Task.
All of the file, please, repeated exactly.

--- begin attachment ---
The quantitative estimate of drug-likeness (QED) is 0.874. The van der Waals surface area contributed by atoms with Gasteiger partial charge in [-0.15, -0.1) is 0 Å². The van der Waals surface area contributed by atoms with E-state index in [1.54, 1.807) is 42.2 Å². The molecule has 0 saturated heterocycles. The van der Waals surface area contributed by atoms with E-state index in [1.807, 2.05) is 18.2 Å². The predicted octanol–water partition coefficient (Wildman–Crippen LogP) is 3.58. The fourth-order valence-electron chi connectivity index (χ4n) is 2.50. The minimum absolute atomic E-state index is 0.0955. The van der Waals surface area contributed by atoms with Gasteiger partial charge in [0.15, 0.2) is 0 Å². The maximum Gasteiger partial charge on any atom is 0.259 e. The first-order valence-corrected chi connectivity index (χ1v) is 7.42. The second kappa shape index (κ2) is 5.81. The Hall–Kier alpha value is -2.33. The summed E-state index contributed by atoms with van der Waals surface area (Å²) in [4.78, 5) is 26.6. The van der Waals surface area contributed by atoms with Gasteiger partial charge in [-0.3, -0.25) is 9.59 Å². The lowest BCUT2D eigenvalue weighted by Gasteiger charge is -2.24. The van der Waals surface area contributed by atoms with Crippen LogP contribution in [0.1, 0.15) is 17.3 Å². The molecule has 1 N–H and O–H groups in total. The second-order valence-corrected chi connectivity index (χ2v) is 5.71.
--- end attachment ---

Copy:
The quantitative estimate of drug-likeness (QED) is 0.874. The van der Waals surface area contributed by atoms with Gasteiger partial charge in [-0.15, -0.1) is 0 Å². The van der Waals surface area contributed by atoms with E-state index in [1.54, 1.807) is 42.2 Å². The molecule has 0 saturated heterocycles. The van der Waals surface area contributed by atoms with E-state index in [1.807, 2.05) is 18.2 Å². The predicted octanol–water partition coefficient (Wildman–Crippen LogP) is 3.58. The fourth-order valence-electron chi connectivity index (χ4n) is 2.50. The minimum absolute atomic E-state index is 0.0955. The van der Waals surface area contributed by atoms with Gasteiger partial charge in [0.15, 0.2) is 0 Å². The maximum Gasteiger partial charge on any atom is 0.259 e. The first-order valence-corrected chi connectivity index (χ1v) is 7.42. The second kappa shape index (κ2) is 5.81. The Hall–Kier alpha value is -2.33. The summed E-state index contributed by atoms with van der Waals surface area (Å²) in [4.78, 5) is 26.6. The van der Waals surface area contributed by atoms with Gasteiger partial charge in [-0.3, -0.25) is 9.59 Å². The lowest BCUT2D eigenvalue weighted by Gasteiger charge is -2.24. The van der Waals surface area contributed by atoms with Crippen LogP contribution in [0.1, 0.15) is 17.3 Å². The molecule has 1 N–H and O–H groups in total. The second-order valence-corrected chi connectivity index (χ2v) is 5.71.